• Sarah Raad


Because we are Baptised in Christ, though we may be lonely – we are never alone.

The Holy Trinity (Nicoletto Semitecolo)

The Gospel today was very beautiful and moving. We are told that after tending to the sick and the lame and casting out demons, Christ prayed… “And in the morning, a great while before day, He rose and went out to a lonely place, and there He prayed.” (Mark 1-29-39).

How beautiful is that picture to me! I can see in my mind’s eye the eagerness of such a terribly weary Christ, who rose from His humble bed in the very early hours of the morning, creeping out of the place where He slept so as not to wake anybody, seeking the Father – lovingly, hungrily, humbly.

How His yearning for the Other Persons of the Trinity must have compelled Him to rise!

Just a moment… He wanted just a moment – away from the crowds and politics and demands – quietly and alone to experience a moment of silent profound connection with the Father and the Holy Spirit through prayer. He yearned for His Beloved!

Through this humble action, Christ showed us that prayer is nothing more than words of love spoken between a child and their beloved parent – Abba – Father, Daddy.

When Christ preached that we should pray to the Father in the silence of our hearts for He is Spirit and knows what is in our hearts even before we tell Him – this is what He meant. This stark, lonely honesty. This quiet surrender. This pure and peaceful prayer in the quiet where nobody even knows where we are or what we do!

Upon reflecting on this Gospel, that word LONELY struck me as though a blow to my heart and I have not been able to stop thinking of it ever since.

I hate being alone. I truly hate it. I like to be around others. I do not like the quiet of an empty house. In fact, I think I could go so far as to say that I am afraid of being alone.

As the eldest child of a very large family, I grew up used to being surrounded by people. The worst pain of my life has been to experience loss in utter loneliness feeling that the people around me – those who love me the most – cannot understand and therefore cannot share in my pain. The weight of such a lonely, empty burden is overwhelming for me!

Saint Mother Teresa of Calcutta said, “The most terrible poverty is loneliness, and the feeling of being unloved.” I agree with her! I, who am surrounded by love, and yet have often felt the burden of that lonely poverty in my life.

And yet, there is something in the example that Our Loving God sets for us through the Person of Christ… Because Christ goes to a LONELY PLACE.

Saint John of the Cross said, “Silence is God's first language.”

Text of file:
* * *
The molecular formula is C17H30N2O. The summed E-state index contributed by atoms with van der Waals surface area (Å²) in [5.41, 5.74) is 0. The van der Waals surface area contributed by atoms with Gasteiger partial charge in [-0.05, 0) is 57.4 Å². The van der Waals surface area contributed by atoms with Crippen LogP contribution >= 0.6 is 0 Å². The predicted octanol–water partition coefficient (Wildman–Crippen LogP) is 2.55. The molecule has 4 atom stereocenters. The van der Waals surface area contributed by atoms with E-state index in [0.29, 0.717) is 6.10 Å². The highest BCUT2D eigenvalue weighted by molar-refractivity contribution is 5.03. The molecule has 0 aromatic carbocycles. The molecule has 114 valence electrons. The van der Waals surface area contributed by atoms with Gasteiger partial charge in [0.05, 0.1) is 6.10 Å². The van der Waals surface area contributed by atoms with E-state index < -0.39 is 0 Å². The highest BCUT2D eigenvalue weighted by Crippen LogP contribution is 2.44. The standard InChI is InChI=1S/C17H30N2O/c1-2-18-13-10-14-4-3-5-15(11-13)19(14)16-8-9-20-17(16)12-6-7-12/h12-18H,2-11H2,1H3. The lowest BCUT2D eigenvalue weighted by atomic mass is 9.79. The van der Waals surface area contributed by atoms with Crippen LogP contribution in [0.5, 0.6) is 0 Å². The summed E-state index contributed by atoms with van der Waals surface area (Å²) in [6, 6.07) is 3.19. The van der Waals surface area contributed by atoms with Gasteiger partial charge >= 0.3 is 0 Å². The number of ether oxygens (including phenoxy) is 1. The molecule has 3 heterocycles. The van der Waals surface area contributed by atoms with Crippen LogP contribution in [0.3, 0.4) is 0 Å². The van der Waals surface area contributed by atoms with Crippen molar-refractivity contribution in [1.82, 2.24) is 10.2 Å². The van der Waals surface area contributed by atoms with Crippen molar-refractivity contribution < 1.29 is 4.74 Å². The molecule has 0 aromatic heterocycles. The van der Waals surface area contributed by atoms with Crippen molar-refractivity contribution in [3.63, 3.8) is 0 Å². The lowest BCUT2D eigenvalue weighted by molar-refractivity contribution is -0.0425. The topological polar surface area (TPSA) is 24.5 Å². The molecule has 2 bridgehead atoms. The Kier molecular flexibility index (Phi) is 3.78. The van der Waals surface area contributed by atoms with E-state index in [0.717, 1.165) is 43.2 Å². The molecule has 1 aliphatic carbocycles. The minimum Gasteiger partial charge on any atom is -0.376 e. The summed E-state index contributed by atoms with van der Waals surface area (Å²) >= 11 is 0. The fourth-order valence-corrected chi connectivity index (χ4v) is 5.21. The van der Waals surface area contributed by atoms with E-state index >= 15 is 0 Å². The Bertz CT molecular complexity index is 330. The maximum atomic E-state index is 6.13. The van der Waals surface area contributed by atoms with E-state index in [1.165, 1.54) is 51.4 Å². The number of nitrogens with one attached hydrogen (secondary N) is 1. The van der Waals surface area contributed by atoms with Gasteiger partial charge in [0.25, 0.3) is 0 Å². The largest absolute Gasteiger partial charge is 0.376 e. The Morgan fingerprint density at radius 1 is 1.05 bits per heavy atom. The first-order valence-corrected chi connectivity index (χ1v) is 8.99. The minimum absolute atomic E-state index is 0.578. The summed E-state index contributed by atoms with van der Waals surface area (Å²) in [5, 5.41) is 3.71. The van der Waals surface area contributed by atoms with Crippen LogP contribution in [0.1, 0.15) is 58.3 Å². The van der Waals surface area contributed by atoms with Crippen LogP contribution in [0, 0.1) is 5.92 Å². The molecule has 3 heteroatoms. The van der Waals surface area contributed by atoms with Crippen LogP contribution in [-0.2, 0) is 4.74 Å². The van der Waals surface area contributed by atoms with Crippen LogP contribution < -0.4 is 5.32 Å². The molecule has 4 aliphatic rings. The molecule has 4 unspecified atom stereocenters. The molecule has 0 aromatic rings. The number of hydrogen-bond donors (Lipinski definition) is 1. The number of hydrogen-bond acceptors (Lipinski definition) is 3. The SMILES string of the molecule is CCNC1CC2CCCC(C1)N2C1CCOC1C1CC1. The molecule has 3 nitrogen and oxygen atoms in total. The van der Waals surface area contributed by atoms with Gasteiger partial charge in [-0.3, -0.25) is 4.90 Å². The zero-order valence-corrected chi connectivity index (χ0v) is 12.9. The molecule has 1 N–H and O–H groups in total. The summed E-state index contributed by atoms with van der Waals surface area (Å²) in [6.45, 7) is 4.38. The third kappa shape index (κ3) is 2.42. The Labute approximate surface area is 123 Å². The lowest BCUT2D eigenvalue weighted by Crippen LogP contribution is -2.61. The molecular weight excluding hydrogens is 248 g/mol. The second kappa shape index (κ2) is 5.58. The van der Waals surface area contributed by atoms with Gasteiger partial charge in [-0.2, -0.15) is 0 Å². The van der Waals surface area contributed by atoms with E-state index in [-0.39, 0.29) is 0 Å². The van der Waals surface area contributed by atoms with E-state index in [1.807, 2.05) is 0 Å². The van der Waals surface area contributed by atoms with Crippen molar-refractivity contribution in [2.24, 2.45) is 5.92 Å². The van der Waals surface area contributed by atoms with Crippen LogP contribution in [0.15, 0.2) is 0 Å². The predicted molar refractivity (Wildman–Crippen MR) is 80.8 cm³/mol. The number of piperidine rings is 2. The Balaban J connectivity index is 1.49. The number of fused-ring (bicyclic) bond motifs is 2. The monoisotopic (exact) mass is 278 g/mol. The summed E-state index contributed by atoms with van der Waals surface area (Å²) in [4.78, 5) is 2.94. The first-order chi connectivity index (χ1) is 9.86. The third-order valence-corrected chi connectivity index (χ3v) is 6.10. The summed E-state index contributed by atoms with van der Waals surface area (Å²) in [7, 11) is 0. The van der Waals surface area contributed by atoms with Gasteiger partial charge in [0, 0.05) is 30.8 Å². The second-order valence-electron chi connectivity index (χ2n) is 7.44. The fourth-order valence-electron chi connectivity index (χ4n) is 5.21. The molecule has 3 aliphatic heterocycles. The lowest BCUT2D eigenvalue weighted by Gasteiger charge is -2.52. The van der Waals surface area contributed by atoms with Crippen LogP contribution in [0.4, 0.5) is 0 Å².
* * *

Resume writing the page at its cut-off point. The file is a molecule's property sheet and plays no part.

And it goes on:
But what does that mean? Silence?

Away from the worries of the world. That is what it means. I must take my heart and my soul away from the worries of the world and open it only to God – That is prayer!

Years ago, I used to pray the Rosary with a group of ladies at my local parish. One older lady who was part of that group told me that she had coped with her daughter being diagnosed with cancer by praying the Our Father and actually listening to the words.

When Christ was asked to teach people to pray – He gave us the Our Father – for a very good reason.

Through the Our Father, Christ was showing us all that we would need in prayer. He was literally TEACHING us how to pray.

In the Our Father we: petition God; Glorify Him; Submit to His Will; Ask for His Providence; Ask for His Protection; Ask for His Forgiveness and Promise to Forgive Others; and Remember our Eternal Life. That is all we are required to do in prayer!

Often when we pray, we feel that we are alone and that there is only silence. And yet… Nobody prayed in silence more than Christ Himself.

But there is such a lot going on in Christ’s silence!

For Christ is the Second Person of the Holy Trinity. That means that when Christ goes to a lonely place to pray He is never actually alone – He is with His FAMILY – with the Father and the Holy Spirit – He is in perfect Communion with the Trinity.

And we, when we pray – as the chosen Children of God – become part of that family. For it is through Baptism that we become Temples of the Holy Spirit.

And as Temples of the Holy Spirit, though we may feel lonely, we are never alone. We too are in communion with the Father and the Son and the Holy Spirit. Just imperfectly so – because our nature is imperfect.

Imagine the day when we would be able to see what that communion truly means… On that day, in Paradise, in a lonely place of prayer – we will know that we were never ever truly alone.

For how could we ever be alone – if we are Children of God?

For with prayer, we not only stand on Holy Ground, but we become Holy Ground, where everything is clear. Here. At the Foot of the Cross.

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